709 Variant entry: Robert Smith, Richard Smith. See also Smith & Co.

710 Archives of Ontario. Township Papers. Fenelon. Concession No. 10. [Dept of Crown Lands, 1868, No. 8735]. Attached to this letter is another letter, possibly dating from October 1862, regarding an application for the leasing of the Bay in Cameron’s Lake. In a reminiscence of early days published in 1876, an article states the first day’s work at the “old mill” began in August 1863 [CP 29 Dec 1876; 1].

711 This is a speculation on the author’s part. See also under Smith & Co.

712 The following appeared in the 1865 Canadian Post: “The extensive saw mill owned by Mr. Charles Smith is now working day and night. Forty-four saws are almost constantly in motion, and about 50,000 feet of lumber is manufactured in 24 hours, besides large quantities of lathing. The mill, only completed last year, filled up with the latest improvements in machinery, situated at the head of steam navigation, contiguous to a splendid pine region, and worked with energy and skill, can not fail should lumber go up to a fair price, to prove a highly remunerative concern.” [CP 2 June 1865; 2].

713 See under Smith, John David

714 Smith’s blacksmith shop and driving shed were torn down in the fall of 1882 for the construction of the canal. By 1883 he had a new blacksmith shop on the south side of the river.

715 Other such events included the following: 1886: The Village and R.C. Smith in lengthy court battle over the expropriation of Water Street and the appropriate compensation [FFG 23 Jan 1886; 2]. 1891: the Smith Estate offers land to the village on condition that factory be put upon it [FFG 13 Feb 1891; 4]. Interest was expressed by two parties [see FFG 17 April 1891; 4 : 22 May 1891; 4] but no agreements were made. 1893: One-fourth of the water power was leased to McDougall and Brandon [CP 5 May 1893; 8]. 1894: Negotiations by the Howrys for the lease of the Red mill from the Smith executors was announced in March 1894 [FFG 12 Jan 1894; 6 : 23 March 1894; 4]. One half of the [water] power was leased along with the Red mill on the south side of the river to J.W. Howry & Sons. 1894: F. Sandford was sold a “frontage” on the dam of 13 feet sufficient it is estimated to give at least 100 hsp to power his factories [FFG 24 August 1894; 4 : 7 Sept 1894; 4]. 1896-1900: There was a proposal to sell the Smith estate’s remaining water power to the Lindsay Electric Company as early as 1896 [FFG 17 April 1896; 4]. Things do not appear to have been finalized until February 1900, when the Light, Heat & Power Company of Lindsay had acquired the power rights from the estate of R.C. Smith, those rights having been assigned to the estate when the Smith property was expropriated for lock construction in 1883 …. [Angus; 330-1]. 1898: Smith estate causes delays to the construction of a new Stave factory, as they own the land on the shore of Cameron Lake [FFG 28 Jan 1898; 4]. The crisis is averted when the factory site is moved elsewhere in the village. 1898: Rathbun proposes renting the mill and yard property on the south side of the river and using the water power owned by the Smith estate [FFG 11 Nov 1898; 4 : 18 Nov 1898; 4]. Nothing comes from the negotiations.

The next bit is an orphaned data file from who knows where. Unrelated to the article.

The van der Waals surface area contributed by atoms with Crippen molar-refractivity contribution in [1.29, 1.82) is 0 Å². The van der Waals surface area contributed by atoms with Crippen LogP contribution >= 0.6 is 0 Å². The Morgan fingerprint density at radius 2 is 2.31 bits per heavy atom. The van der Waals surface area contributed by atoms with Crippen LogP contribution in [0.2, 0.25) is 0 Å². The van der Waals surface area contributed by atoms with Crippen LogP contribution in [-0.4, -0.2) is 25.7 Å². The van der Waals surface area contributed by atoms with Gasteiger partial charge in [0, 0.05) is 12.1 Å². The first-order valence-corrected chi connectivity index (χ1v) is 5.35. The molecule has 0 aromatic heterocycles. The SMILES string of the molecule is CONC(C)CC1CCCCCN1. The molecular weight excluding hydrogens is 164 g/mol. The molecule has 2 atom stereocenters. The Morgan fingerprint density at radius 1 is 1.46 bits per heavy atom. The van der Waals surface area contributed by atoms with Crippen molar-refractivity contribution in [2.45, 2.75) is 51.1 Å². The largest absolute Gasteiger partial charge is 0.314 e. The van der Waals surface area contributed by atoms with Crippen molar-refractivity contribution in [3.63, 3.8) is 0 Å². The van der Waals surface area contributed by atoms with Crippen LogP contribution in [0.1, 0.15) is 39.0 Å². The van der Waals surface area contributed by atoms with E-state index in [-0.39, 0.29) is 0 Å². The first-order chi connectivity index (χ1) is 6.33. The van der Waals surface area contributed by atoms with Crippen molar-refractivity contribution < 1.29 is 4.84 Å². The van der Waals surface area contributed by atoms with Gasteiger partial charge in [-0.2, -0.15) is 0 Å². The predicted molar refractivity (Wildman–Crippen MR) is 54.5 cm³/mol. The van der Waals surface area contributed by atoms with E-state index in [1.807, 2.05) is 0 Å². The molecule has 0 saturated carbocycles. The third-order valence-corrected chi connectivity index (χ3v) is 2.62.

716 Some sources say this was an addition to the old mill, others say it was a new larger mill.

717 V.J. Nesbitt was the manager for R.C. Smith in 1882.

718 See FFG 9 Feb 1884; 2. “What we have a right to complain of is that we have no grist mill at all, and have not had any since the early part of last spring, and without the slightest sign of one being provided by the Smith estate.” See also FFG 24 May 1884; 2.

719 The stone mill was almost complete: “The roof is being put on R.C. Smith’s new grist mill…[ CP 2 Sept 1881; 3]. In 1889 Hand states that “the capacious and substantial stone building that was intended for a grist mill is as good as new and suitable for many purposes…. [FFG 23 August 1889; 4].

720 See Suggitt [266] for a full account. See also the photo of the ruined mill between pp. 24-25.

721 In December 1890 the executors of the Smith Estate auctioned various village properties including the Clifton House and surrounding properties, the Maryboro Lodge house and property and much of the land currently known as Oak Street [FFG 21 Nov 1890; 5]. In April 1892, they offered for sale or rent the “Smith Farm” just outside the village boundary [FFG 15 April 1892; 4], and in June 1894 they sold land to Thomas Robson [FFG 15 June 1894; 5]. In August 1895 “the eight lots abutting on the lots on the south side of Francis Street West and fronting on Oak Street” were all disposed of by the executors of the Smith estate [FFG 9 Aug 1895; 5]

722 See for example FFG 23 Aug 1889; 1.

723 Some examples: 1896: There is a proposal to sell remaining water power to the Lindsay Electric Company [FFG 17 April 1896; 4. 1898: The Smith Estate cause delays with new Stave factory [FFG 28 Jan 1898; 4]. 1898: Rathbun’s Lumber Co. proposes renting the mill and yard property on the south side of the river and using the water power owned by the Smith estate [FFG 11 Nov 1898; 4 : 18 Nov 1898; 4]